And I would try to take the conversation directly to the public in a big way because the only thing that will create change in policy, governmental or otherwise, is pressure by the citizens. Each time a multi-million dollar donation is given to the arts, education, sports or other such entity, I would have the non-profit coalition submit a challenge to those donors and others that basic needs non-profits receive a substantial donation.

    I would also love to see a fundraising effort similar to what KLRU (PBS) does every year. They have a phone-in auction and raise large sums of money in a short period of time.

    There are many things that can be done to raise awareness of the hunger and other basic needs issues. It’s just a matter of imagination and how much we are willing to dare.

  • AF –

    I do believe you are on to something. Folks may argue with me but I truly believe that hunger is a solvable issue. There may be no feasible way to control the economic conditions that force families and seniors seek emergency assistance – but we can certainly make sure there is enough food available when folks in need reach out.

    I believe that two things need to happen. Step number one – our community MUST embrace the idea that HUNGER IS UNACCEPTABLE. The United States is the most effective producer of food in the history of mankind. It is UNACCEPTABLE for people living in our community and in this country to be hungry.

    The second challenge is that the social sector needs to work differently. Right now the sector is broken. We need to act with a unified voice and with a unified cause to make the quality of life we embrace in our community available to all. We need to set aside our “turf” and work together.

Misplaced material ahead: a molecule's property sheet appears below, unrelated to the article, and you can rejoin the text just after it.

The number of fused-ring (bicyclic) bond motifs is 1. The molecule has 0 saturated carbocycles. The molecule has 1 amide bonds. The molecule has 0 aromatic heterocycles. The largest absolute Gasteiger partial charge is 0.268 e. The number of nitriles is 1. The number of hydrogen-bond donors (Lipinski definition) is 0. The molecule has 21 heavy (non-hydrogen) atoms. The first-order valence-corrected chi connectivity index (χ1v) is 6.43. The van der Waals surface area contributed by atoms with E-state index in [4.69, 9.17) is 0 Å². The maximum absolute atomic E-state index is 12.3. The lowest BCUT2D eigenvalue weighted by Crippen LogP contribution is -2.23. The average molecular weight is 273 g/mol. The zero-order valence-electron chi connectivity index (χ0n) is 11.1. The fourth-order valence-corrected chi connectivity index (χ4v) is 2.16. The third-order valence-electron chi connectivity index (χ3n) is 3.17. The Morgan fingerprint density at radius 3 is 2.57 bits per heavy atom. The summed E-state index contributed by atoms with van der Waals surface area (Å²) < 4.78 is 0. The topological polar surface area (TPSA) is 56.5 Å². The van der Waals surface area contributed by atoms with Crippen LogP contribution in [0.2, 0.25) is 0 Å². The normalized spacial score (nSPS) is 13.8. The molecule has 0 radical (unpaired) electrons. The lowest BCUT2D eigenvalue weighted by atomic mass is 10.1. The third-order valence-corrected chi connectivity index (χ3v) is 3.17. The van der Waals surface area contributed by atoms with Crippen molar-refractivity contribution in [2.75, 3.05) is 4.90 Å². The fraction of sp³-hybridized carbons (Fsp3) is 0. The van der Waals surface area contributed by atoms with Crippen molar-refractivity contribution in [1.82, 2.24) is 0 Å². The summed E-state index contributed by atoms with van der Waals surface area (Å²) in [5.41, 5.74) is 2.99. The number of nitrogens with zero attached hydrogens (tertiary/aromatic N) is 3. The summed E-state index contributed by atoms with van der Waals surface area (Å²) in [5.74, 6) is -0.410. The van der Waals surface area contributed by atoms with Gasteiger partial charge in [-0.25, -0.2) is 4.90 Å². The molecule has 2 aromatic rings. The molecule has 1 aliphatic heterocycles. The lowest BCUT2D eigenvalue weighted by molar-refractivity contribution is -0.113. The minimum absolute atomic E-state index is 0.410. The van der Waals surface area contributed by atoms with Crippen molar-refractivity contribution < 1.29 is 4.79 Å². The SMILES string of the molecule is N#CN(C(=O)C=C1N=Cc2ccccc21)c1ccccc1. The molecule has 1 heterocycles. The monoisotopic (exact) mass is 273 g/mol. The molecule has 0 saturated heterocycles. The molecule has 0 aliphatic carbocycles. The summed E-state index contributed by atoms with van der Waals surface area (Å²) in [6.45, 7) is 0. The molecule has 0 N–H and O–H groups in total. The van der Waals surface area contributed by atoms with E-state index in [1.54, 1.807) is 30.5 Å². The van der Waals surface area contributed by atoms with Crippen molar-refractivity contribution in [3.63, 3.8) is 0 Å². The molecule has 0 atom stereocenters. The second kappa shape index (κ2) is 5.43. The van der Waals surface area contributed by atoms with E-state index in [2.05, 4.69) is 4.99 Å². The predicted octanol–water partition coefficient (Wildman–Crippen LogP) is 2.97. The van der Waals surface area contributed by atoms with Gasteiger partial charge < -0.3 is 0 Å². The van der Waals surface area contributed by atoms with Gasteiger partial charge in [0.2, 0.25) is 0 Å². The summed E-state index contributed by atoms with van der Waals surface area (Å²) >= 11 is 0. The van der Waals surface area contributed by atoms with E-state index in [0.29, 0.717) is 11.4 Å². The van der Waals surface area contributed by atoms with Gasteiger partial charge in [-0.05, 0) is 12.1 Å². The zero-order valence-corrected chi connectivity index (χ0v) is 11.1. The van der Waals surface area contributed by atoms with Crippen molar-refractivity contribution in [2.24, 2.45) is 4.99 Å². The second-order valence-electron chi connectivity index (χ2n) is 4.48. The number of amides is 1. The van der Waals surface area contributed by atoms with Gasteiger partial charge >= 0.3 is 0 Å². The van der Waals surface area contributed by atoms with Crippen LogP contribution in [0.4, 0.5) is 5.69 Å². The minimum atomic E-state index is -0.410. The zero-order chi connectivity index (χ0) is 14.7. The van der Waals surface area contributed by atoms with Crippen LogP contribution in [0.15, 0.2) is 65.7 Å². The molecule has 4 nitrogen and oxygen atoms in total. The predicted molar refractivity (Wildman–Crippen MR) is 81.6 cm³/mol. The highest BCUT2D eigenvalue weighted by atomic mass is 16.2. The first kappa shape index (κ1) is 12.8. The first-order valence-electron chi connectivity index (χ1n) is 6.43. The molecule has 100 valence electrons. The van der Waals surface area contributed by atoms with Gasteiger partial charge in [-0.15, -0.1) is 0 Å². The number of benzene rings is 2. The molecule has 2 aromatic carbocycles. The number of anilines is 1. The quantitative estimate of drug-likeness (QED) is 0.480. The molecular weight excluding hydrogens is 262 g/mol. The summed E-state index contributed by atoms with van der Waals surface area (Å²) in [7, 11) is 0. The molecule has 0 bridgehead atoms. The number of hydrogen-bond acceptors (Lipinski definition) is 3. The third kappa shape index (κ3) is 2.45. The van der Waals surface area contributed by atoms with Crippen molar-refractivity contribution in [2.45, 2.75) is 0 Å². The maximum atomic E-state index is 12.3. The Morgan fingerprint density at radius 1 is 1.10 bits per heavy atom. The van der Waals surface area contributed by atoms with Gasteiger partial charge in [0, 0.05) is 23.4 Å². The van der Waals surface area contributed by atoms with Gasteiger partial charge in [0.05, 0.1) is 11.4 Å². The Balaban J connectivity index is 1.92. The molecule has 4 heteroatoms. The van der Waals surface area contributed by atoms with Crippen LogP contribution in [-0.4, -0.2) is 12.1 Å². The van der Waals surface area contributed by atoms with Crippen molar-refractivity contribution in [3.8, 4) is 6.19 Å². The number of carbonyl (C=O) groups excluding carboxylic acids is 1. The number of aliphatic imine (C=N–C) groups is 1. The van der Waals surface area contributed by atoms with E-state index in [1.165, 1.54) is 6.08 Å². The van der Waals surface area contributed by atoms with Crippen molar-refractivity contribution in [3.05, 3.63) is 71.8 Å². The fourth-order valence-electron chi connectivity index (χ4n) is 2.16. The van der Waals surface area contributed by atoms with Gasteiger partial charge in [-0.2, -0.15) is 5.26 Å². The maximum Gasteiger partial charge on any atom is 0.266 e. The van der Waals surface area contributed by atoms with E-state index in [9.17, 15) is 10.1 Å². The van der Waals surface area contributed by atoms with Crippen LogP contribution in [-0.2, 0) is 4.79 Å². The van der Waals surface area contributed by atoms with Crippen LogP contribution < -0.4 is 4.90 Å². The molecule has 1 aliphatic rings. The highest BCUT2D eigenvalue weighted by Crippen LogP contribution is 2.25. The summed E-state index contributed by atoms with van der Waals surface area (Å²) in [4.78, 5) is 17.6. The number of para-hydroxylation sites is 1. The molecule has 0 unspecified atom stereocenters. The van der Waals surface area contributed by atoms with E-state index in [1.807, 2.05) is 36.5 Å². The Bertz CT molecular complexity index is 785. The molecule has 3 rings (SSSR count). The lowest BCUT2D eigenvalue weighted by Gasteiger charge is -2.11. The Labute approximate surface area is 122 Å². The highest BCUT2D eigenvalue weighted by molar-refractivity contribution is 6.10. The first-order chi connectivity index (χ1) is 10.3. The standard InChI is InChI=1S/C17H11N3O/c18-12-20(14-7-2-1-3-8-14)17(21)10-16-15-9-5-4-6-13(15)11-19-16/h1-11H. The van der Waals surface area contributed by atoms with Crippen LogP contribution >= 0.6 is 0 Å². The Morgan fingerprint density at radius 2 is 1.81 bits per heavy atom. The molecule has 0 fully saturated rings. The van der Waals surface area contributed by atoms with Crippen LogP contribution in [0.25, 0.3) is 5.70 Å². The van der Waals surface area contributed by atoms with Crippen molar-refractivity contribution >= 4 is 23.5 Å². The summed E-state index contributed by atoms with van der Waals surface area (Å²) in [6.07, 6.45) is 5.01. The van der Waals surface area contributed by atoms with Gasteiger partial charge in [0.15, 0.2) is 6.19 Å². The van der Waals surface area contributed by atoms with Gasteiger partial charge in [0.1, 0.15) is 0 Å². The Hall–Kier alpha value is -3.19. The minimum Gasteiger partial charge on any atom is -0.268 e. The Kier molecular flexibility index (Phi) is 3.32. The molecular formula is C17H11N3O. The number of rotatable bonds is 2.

Till we (community and social sector) meet those challenges head-on and with urgency and resolve we run the risk of having little progress towards big challenges.

    Thanks for all your comments and support.

  • A Friend says:

    David, I agree with your comments and feel we are thinking similarly when it comes to changing how the social sector works.

    I see a lot of duplication of efforts in different non-profits trying to give assistance to people. Trying to solve the duplication problem would be a start when it comes to the unifcation theory.

    Trying to get people to set aside their “turf mentality” is going to be a huge challenge, yet one that is necessary if we are going to change the way we try to meet the overall needs of the community.

    Today’s editorial in the Statesman said it very well:

    ” Money ineffectively or inefficiently spent does not help anybody, not the people who need help and certainly not those who pay for the assistance.”